Labor’s Terri Butler and former Coalition MP Teresa Gambaro proposed marriage equality legislation to the Federal Parliament last year. Photo: Alex EllinghausenLabor has continued to push the Turnbull government into abandoning its planned marriage equality plebiscite, but has remained coy on whether it would work with crossbenchers to block its enabling legislation.
Shadow Assistant Minister for Equality Terri Butler, the member for the Brisbane seat of Griffith, on Sunday seized on revelations the controversial $160 million plebiscite could be delayed until 2017.
Ms Butler, who last year partnered with then-Liberal National Party MP Teresa Gambaro to introduce marriage equality legislation in the Federal Parliament, said the government was in “complete shambles” over the issue.
Ms Butler repeated Labor’s calls for the matter to instead be decided on the floor of Federal Parliament through a free vote.
“I don’t think we should accept, as a fait accompli, that the only way to get marriage equality is a plebiscite,” she said.
“That doesn’t make sense. We’ve got 150 members of the House of Representatives and those 150 members can, at any time, do the right thing, go into that chamber and vote for marriage equality.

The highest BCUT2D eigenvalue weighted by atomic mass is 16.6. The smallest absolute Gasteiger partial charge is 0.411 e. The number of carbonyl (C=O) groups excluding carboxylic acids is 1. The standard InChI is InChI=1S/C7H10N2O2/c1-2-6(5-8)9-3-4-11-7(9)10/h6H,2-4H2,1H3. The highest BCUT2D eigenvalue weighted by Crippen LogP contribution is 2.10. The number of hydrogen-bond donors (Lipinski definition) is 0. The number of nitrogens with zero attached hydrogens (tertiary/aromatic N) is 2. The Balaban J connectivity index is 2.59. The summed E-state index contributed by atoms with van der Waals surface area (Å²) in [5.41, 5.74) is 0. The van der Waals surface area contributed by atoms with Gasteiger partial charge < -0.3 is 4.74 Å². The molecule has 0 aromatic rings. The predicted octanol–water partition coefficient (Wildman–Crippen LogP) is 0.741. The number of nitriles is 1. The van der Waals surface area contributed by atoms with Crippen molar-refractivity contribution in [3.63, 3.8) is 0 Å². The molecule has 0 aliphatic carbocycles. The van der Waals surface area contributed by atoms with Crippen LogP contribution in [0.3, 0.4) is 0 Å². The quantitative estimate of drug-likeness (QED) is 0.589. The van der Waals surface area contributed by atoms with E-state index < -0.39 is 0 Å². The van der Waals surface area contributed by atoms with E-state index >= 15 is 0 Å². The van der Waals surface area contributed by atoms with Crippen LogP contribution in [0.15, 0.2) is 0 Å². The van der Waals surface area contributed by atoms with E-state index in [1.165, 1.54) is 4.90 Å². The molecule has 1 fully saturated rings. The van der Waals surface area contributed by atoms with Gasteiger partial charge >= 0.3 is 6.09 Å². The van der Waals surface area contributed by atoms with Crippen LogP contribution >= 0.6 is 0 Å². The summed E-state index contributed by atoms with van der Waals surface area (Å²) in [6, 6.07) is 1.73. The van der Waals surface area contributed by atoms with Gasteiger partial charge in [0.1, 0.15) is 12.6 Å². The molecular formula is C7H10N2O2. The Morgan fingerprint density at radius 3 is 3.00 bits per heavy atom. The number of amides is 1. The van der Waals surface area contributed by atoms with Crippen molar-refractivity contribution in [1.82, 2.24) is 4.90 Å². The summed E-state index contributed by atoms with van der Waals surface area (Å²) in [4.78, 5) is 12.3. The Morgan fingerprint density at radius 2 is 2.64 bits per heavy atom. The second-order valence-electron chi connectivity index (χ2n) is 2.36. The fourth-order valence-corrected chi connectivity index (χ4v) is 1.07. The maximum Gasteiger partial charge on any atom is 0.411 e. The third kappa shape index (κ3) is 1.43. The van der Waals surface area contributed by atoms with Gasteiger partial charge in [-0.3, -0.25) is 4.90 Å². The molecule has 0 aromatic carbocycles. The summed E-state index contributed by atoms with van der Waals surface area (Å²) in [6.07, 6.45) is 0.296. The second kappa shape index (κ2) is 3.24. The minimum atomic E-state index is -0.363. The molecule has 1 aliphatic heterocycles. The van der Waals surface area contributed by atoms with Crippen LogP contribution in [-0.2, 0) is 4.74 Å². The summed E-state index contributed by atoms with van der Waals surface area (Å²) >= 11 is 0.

“We can do our job. In my view, I don’t think it’s time to give up on those members of Parliament actually doing their job.”
But when asked whether Labor MPs would work with the crossbench to block enabling legislation for a plebiscite, Ms Butler remained non-committal.
“I’m not buying into this plebiscite discussion because I’m optimistic that if we keep working, if we keep doing so in the spirit of good will, we can actually find a way to get the House of Representatives to do its job,” she said.
“So I think that talking about the logistics of someone else’s policy, or what’s going to happen to someone else’s imaginary legislation that we haven’t even seen yet.
“Let’s be honest – they’ve been talking about this plebiscite for a year and no-one’s seen a bill, no bill’s been tabled, no exposure draft of any bill’s been published.”
Ms Butler said the question of a plebiscite was a “silly distraction” that was designed to delay or prevent marriage equality becoming a reality in Australia.
“The government had its six-hour party room meeting to argue about marriage equality more than a year ago,” she said.
“They finally seem to be moving on the plebiscite, but what a waste of time. What dithering. What ridiculous waste.
“Let’s just get this done.”
Mr Turnbull’s office has told Fairfax Media no decision on the timing of the plebiscite, nor the wording of the question to be put to Australian voters, had been made.
Australian Christian Lobby managing director Lyle Shelton embraced the delay of the plebiscite, telling Fairfax Media it was “no surprise” 2016 was not feasible and the AEC needed more time for logistical reasons.
“It’s important the process isn’t rushed – from an administrative and consultation point of view. We need to get this right,” he said.
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This story Administrator ready to work first appeared on Nanjing Night Net.